Getting rid of hair -- the unwanted variety, that is -- is of far less concern, says Dr. Reed. "I don't know of any contraindications to bleach, depilatory, laser hair removal, or electrolysis during pregnancy."
And there's no reason to go around with alabaster arms and legs this summer if you don't want to. Self-tanners, made of the active ingredient dihydroxyacetone, are basically dyes that stay on the skin's surface and are safe to use when you're expecting. "The available data do not support an association between its use and problems with the baby," says Dr. Reed.
Tanning is not advised: It can worsen melasma ("the mask of pregnancy"), patches of discolored skin that often appear on the forehead, cheeks, and upper lip during pregnancy, due to a woman's high hormone levels. And, of course, tanning increases your risk of skin cancer, whether or not you are pregnant.
Having a massage can be a great way to relieve the stress and discomforts of pregnancy -- and may even enhance your unborn child's well-being. "Massage reduces stress hormones, and because of that, it may lower the risk of premature birth," says Tiffany Field, Ph.D, director of the Touch Research Institutes, in Miami.
Pregnancy massage is usually performed while you're lying on your side, with the focus on your back and legs. It's important that a therapist avoids your feet, however, as stimulating the back of the ankle and the Achilles tendon can stimulate contractions, says Field. Most properly trained massage therapists know to avoid this area in pregnant women, but some treatments -- including pedicures -- may involve a foot rub by untrained personnel. Ask your cosmetician to avoid your ankles or skip this extra frill. If smells are bothering you, request unscented oils.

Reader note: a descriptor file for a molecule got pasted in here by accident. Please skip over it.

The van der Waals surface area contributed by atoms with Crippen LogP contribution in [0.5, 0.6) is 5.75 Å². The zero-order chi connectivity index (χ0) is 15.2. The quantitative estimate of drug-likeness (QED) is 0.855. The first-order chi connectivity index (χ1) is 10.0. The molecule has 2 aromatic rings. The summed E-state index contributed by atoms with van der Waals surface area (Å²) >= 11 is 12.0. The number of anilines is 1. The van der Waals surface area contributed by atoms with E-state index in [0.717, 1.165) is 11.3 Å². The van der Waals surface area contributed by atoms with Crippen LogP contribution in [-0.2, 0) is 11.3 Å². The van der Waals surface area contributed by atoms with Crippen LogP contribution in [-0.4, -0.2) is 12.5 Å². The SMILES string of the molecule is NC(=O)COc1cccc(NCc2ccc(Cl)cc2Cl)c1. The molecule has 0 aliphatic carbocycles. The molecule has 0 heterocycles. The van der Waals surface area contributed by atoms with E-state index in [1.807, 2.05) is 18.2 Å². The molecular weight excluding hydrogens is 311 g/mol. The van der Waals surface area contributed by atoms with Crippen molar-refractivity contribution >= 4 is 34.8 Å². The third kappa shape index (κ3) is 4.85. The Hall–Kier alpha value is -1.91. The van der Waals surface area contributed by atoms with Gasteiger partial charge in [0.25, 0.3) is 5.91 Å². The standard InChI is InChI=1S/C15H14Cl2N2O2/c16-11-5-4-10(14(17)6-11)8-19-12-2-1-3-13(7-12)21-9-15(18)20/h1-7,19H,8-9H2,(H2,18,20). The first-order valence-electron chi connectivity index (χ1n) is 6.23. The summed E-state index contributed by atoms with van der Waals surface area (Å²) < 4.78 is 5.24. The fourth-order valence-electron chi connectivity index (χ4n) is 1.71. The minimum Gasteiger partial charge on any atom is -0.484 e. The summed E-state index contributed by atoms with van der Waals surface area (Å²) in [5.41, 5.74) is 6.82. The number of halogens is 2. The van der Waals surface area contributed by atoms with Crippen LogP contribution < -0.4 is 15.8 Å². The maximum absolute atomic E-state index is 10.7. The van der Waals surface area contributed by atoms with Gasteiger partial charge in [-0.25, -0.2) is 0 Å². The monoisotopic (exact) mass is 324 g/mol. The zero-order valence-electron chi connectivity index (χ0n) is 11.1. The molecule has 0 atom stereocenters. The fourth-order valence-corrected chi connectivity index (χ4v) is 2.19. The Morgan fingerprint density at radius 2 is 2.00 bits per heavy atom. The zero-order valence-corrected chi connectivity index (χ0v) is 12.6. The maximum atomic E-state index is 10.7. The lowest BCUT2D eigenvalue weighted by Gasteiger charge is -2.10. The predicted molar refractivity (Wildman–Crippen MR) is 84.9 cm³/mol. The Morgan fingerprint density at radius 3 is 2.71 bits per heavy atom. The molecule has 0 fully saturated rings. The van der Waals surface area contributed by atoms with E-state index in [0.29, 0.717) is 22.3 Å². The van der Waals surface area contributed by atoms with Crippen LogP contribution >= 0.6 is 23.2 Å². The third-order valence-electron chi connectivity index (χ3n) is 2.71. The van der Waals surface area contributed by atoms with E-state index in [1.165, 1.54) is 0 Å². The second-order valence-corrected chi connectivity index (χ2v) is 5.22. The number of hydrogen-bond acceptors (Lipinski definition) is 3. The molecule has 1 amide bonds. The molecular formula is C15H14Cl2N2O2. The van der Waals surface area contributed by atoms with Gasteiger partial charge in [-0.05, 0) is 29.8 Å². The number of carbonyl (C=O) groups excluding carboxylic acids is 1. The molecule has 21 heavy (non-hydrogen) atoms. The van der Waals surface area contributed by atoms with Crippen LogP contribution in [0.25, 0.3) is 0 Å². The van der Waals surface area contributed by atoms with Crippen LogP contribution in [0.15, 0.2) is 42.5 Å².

Even short stints in the sauna and hot tub can raise your temperature to unhealthy levels, so most experts advise avoiding them during pregnancy. A temperature above 101°F in early pregnancy can cause miscarriage and defects of the neural-tube system, according to the Organization of Teratology Information Services (OTIS). A safer way to get glowing: Stay hydrated and follow a regular pregnancy-safe exercise plan.
Wearing perfumes or fragrances requires another judgment call. According to Dr. Reed, "There are no reported incidents of fetal toxicity with fragrances." Yet, according to Houlihan, most contain phthalates. If you want to be 100-percent safe, avoid perfume until after childbirth.
Phthalates may also be present in lotions and deodorants. Curel Soothing Hands Moisturizing Hand Lotion, Vaseline Intensive Care Dry Skin Lotion, and Dove Powder Anti-Perspirant are on the EWG phthalate-free product list.